The Science Behind Market Research
Research. It’s a word with so much meaning and so much variation. There are different forms of research (e.g., basic, applied) and different approaches (e.g., scientific, artistic) and because of this, there are numerous ways to define the word. In the broadest sense, “research is a process of steps used to collect and analyze information to increase our understanding of a topic or issue.” The author goes on to break down the steps involved: 1) pose a question, 2) collect data, and 3) present an answer to the question. What I like about this definition is that and the steps involved seem accessible to anyone.
Once a question is posed, this typically leads to the formation of a hypothesis, a plausible explanation for some phenomenon. The hypothesis needs to be tested, which is where research comes in to play. Hypotheses are at the foundation of any research project, whether it be for a hard science (like physics) or a social science (like psychology). And to that point, I would argue that a hypothesis is also at the heart of any market research project.
The sciences have a bona fide format for stating a hypothesis and describing the research method and analysis used to test and subsequently accept or reject said hypothesis. The business world does not. For example, have you ever seen a market research report that states the null and alternate hypothesis? (If you have, let’s talk.)
The rigors of business demand a less academic approach to research. In many cases, decision makers who are the end users of market research simply want a quick response to the question that initiated the research in the first place. “Should we release this product now?” “Will the new branding resonate with our target consumer?” “Can we expect growth in the next quarter and if so, how much?”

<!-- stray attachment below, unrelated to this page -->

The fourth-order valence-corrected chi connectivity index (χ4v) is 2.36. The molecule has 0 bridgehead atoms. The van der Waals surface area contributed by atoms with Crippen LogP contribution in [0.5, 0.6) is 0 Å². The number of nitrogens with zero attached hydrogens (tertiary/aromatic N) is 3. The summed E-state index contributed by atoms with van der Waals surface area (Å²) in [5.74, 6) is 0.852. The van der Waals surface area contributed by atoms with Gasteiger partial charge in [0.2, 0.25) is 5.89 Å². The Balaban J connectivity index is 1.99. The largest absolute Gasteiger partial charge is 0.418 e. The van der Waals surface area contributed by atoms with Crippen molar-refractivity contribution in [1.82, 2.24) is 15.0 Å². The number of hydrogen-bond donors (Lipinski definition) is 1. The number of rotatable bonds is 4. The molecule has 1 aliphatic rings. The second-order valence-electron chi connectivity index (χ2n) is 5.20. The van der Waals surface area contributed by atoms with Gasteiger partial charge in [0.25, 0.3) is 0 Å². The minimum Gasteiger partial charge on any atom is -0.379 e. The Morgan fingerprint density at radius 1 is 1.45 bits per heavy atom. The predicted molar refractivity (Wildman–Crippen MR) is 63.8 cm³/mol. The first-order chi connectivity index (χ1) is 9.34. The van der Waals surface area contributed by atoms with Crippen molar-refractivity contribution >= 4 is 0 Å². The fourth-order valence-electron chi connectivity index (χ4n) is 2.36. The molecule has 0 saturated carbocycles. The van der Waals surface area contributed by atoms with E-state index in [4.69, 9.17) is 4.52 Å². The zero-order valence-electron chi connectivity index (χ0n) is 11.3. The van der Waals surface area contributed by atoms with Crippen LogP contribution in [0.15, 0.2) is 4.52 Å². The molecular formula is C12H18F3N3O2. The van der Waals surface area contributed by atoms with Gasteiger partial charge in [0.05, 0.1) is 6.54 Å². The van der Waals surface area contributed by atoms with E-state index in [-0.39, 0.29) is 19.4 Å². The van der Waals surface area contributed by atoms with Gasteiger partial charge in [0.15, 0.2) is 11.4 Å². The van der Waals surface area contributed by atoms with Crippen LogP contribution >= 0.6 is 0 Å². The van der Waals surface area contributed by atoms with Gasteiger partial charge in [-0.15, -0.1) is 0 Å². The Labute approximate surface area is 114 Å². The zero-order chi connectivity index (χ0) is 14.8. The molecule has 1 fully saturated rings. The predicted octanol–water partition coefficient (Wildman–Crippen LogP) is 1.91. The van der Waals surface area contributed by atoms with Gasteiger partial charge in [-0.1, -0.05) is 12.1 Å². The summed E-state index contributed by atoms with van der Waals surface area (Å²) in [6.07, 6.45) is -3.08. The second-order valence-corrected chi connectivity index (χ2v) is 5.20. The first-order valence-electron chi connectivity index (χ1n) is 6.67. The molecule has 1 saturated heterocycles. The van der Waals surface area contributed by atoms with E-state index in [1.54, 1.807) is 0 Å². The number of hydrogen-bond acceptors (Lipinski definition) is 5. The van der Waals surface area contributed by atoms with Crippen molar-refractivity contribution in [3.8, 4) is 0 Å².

The business world needs a straightforward description of the research objectives and methodology used to address those objectives. Rather than being left to interpret a statistical equation, business leaders and decision makers need a layman’s approach to interpreting the results and implications. Looking at an equation of letters and numbers is meaningless to a non-researcher. On the other hand, looking at a list of things that contribute to high rates of consumer loyalty is. Do decision makers need to know the math behind how that list was derived?
Coming from an academic background, I think of the similarities and differences between scientific research and market research. Over the years, I’ve come to the conclusion that there are more parallels between the two than not, and those parallels are strengthened by a trusted and experienced research partner. The ideal market researcher can formulate a hypothesis based on the business and research objectives.
Based on that hypothesis, he or she can recommend the appropriate methodology. This person knows what analysis is appropriate to run on data and can accurately interpret the results.
But what sets him or her apart from other researchers is what the end user sees: there will be no hypothesis formally stated, no dissection of the methodology, no statistical equation. There will be three main things: 1) the initial question that spurred the need for research, 2) a summary of data and findings, and 3) an answer to the initial question that is actionable to the end user.